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Elizabeth Fritsch was born in Wales in 1940. Having studied the harp and piano at the Royal Academy of Music from 1958 - 1964, she was accepted in 1967 at the Royal College of Art, where David Queensbury was Head of Ceramics and her tutors included Hans Coper. In 1970 she was awarded the college's Silver Medal and Herbert Read Memorial Prize, and since then her work has been widely exhibited and she has won many prestigious ceramic awards. She was awarded the CBE in 1995 and a Senior Fellowship from the Royal College the same year.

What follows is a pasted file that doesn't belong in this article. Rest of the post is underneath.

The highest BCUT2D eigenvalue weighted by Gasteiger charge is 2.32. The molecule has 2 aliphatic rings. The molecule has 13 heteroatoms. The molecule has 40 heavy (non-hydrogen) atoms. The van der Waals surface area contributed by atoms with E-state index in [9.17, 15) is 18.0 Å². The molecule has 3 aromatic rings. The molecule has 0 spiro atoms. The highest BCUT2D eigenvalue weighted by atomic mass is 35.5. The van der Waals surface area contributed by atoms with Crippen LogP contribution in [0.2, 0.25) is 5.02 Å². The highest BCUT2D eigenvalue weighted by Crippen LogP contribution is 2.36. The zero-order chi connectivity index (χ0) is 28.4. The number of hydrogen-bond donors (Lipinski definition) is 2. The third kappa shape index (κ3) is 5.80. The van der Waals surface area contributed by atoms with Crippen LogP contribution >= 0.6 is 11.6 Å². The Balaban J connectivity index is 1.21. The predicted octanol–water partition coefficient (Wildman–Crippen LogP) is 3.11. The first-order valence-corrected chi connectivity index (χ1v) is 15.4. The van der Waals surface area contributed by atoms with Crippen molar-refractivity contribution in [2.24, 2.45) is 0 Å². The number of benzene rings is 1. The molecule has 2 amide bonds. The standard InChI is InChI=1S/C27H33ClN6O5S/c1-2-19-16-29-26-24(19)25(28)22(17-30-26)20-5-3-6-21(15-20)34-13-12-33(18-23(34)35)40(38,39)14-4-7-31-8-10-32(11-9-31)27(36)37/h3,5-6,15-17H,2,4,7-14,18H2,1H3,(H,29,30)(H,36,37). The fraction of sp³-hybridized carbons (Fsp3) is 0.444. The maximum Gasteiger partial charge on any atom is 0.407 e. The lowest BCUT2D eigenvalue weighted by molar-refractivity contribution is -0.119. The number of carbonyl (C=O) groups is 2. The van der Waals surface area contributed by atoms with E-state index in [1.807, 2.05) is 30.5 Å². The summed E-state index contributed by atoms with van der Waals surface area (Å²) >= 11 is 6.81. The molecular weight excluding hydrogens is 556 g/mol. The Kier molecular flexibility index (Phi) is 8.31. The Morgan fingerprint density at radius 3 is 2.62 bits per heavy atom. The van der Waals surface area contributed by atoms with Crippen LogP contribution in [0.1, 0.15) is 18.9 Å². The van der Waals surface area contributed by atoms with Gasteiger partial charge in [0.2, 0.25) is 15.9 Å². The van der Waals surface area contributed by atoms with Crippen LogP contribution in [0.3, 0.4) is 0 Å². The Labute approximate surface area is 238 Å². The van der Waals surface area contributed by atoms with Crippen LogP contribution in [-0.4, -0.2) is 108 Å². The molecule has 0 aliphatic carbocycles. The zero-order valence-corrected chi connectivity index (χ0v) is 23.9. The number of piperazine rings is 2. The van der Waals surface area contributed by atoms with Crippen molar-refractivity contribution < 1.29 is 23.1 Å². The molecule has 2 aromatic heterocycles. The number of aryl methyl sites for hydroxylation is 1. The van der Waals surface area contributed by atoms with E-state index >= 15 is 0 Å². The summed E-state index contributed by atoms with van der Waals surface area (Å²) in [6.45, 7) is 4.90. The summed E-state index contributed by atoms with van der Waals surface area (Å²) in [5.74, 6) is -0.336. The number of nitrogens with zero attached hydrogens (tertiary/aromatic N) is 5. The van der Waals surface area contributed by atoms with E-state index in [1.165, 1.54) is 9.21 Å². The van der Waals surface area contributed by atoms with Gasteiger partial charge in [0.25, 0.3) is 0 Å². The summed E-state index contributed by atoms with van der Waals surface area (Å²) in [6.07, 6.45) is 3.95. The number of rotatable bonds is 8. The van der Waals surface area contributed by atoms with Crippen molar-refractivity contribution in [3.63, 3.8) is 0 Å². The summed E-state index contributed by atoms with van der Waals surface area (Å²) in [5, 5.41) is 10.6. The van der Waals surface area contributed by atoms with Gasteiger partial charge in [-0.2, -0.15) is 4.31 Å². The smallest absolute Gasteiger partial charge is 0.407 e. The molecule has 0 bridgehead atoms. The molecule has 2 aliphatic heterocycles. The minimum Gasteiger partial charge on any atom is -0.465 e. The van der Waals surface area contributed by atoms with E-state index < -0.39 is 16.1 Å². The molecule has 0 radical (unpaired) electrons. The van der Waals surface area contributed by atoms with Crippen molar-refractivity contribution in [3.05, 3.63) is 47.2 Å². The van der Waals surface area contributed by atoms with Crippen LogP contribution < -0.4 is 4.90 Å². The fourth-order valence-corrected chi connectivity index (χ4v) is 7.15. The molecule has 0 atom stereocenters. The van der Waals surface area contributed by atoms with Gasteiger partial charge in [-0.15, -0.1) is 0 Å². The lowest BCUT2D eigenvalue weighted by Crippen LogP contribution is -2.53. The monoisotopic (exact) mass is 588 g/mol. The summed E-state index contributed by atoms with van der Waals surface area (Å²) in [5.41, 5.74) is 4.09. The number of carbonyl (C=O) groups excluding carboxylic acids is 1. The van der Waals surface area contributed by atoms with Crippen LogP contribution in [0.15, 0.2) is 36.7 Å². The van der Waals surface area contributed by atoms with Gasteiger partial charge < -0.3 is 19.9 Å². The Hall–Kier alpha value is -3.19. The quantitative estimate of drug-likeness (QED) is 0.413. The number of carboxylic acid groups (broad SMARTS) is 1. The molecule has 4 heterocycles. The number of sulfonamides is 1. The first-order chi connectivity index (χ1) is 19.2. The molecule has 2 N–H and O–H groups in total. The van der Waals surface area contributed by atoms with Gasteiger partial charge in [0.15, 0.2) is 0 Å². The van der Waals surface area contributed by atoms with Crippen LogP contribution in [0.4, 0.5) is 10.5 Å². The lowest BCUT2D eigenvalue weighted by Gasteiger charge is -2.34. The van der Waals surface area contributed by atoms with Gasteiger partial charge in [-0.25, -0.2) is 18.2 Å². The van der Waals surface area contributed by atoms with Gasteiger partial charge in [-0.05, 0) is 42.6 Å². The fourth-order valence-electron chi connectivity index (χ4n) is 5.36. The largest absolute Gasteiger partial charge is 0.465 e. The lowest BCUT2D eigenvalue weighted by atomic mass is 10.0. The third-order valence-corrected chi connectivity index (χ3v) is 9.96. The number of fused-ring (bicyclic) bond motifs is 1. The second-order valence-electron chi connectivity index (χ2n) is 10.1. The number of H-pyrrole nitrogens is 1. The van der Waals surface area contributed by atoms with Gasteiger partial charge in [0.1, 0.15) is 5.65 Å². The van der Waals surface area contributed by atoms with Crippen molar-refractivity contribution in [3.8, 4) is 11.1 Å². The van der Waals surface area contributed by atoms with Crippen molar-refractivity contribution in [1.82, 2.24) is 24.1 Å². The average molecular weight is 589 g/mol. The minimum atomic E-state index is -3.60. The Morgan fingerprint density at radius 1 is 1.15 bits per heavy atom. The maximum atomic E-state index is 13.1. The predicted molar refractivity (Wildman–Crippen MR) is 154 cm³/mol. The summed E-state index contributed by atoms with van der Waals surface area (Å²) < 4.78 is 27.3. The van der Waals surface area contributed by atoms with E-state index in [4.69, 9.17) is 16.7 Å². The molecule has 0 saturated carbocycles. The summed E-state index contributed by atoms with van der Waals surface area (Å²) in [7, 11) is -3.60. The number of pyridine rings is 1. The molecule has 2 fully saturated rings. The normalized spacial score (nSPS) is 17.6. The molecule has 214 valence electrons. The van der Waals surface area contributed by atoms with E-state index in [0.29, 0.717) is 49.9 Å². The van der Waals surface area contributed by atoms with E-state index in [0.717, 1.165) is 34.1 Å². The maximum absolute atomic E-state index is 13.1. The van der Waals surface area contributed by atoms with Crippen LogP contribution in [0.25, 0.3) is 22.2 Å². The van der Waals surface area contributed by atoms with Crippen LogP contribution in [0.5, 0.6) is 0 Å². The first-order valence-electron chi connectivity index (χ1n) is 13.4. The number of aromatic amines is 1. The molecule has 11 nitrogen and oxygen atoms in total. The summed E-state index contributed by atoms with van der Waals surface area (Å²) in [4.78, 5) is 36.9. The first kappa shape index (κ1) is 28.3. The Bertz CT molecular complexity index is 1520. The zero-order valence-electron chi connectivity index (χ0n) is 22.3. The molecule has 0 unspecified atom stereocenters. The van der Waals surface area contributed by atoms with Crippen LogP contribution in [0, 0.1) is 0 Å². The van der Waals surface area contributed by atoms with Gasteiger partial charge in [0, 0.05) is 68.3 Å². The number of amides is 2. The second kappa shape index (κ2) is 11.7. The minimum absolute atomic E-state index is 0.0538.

Elizabeth Fritsch's pots are all hand-built and painted with coloured slips, and they have little to do with the mainstream of English studio pottery. From the beginning she has been a perfectionist, and music, painters - from Holbein and Blake to Malevich and Paolozzi - and thinkers such as Breton and Borges have all been important influences. Fritsch herself has written that at the time of her first individual exhibition 'geometric rhythms became more rigorous and spatial games took over both in the painting and in the forms themselves, which started to become foreshortened, inhabiting the shadowy space halfway between two and three dimensions....I like the surreal and insubstantial feeling it gives to a form - giving it, in a very literal sense, "edge".'

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